Last week, Judge Rakoff held that a class action of transgender individuals challenging the coverage of gender dysphoria treatments under New York’s Medicaid program will proceed to trial.  Specifically, the class challenged the New York Department of Health (“DOH”)’s exclusion of coverage for gender reassignment and hormone therapy for individuals under 18, and a blanket ban on “cosmetic” procedures (even if deemed medically necessary).

Judge Rakoff dispensed with a number of pre-trial motions, including the defendant’s request to reconsider the motion to dismiss based on intervening DOH guidance (but not a formal regulation) that would have allowed medically necessary cosmetic procedures.  Judge Rakoff noted that while “a court is bound to give deference to an agency’s interpretation of its own ambiguous regulation,” the new guidance did not affect the underlying challenge to the regulation:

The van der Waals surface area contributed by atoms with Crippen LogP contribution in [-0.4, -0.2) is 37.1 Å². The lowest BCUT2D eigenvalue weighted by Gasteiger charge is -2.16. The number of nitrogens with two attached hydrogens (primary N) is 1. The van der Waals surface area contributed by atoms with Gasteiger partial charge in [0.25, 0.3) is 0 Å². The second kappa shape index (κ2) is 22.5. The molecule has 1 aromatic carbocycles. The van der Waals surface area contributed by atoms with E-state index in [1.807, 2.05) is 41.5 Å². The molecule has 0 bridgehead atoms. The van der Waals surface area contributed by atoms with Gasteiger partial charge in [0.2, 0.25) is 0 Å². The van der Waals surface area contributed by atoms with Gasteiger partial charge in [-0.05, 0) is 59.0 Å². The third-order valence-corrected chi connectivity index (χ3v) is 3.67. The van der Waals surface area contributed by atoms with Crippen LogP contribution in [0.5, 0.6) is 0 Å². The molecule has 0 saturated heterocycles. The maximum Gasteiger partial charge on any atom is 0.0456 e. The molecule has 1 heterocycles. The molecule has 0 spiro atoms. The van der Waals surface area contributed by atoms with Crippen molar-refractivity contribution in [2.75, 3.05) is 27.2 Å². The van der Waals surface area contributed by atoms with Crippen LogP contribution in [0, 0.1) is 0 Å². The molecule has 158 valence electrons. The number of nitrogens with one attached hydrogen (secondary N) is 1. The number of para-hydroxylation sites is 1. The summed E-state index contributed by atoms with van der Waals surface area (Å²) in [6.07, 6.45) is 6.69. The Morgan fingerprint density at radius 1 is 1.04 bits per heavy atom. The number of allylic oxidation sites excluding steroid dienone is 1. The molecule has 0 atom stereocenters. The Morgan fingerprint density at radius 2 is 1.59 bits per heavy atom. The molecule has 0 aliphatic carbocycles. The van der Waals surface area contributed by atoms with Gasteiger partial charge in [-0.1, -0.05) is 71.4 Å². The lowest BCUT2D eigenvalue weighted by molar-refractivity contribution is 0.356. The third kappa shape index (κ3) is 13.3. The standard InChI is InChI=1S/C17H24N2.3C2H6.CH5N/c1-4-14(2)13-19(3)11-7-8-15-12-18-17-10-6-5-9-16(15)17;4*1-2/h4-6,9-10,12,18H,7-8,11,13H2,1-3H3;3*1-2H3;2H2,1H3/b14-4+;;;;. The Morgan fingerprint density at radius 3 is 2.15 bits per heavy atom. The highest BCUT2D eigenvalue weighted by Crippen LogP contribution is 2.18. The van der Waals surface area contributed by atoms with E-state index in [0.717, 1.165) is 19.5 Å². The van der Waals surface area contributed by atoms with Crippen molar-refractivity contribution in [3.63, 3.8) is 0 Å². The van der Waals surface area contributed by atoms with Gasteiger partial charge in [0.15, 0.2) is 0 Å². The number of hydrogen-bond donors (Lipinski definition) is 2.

The Court will give no deference to the June Guidance because the plain language of [the regulation] unambiguously foreceloses its interpretation . . . . The questions of whether plaintiffs have benefitted from defendant’s publication of guidance that contradicts a duly promulgated regulation and under what authority he undertook that publication are not before the Court.  Plaintiffs do not share defendant’s apparent ability to disregard duly promulgated regulations and allege that any valid application of the plain language of [the regulation] would stop them from receiving coverage for medically necessary cosmetic surgeries.

Judge Rakoff also rejected a request to decertify the class based on commonality among the age exclusion and cosmetic exclusion plaintiffs.  Instead, Judge Rakoff divided the class into two subclasses, one for those affected by the age exclusion (made up of plaintiffs under the age of 18) and one for those affected by the cosmetic exclusion.  Judge Rakoff noted that since a named plaintiff under the age of 18 was added in the amended complaint, both subclasses had an adequate class representative.

The two issues to be decided at trial are “(1) what treatments are medically necessary for individuals under 18 with gender dysphoria and (2) to what extent DOH has consistently followed a bona fide policy of limiting coverage of drug uses to those listed in the Medicaid Compendia in the context of treatments for gender dysphoria.”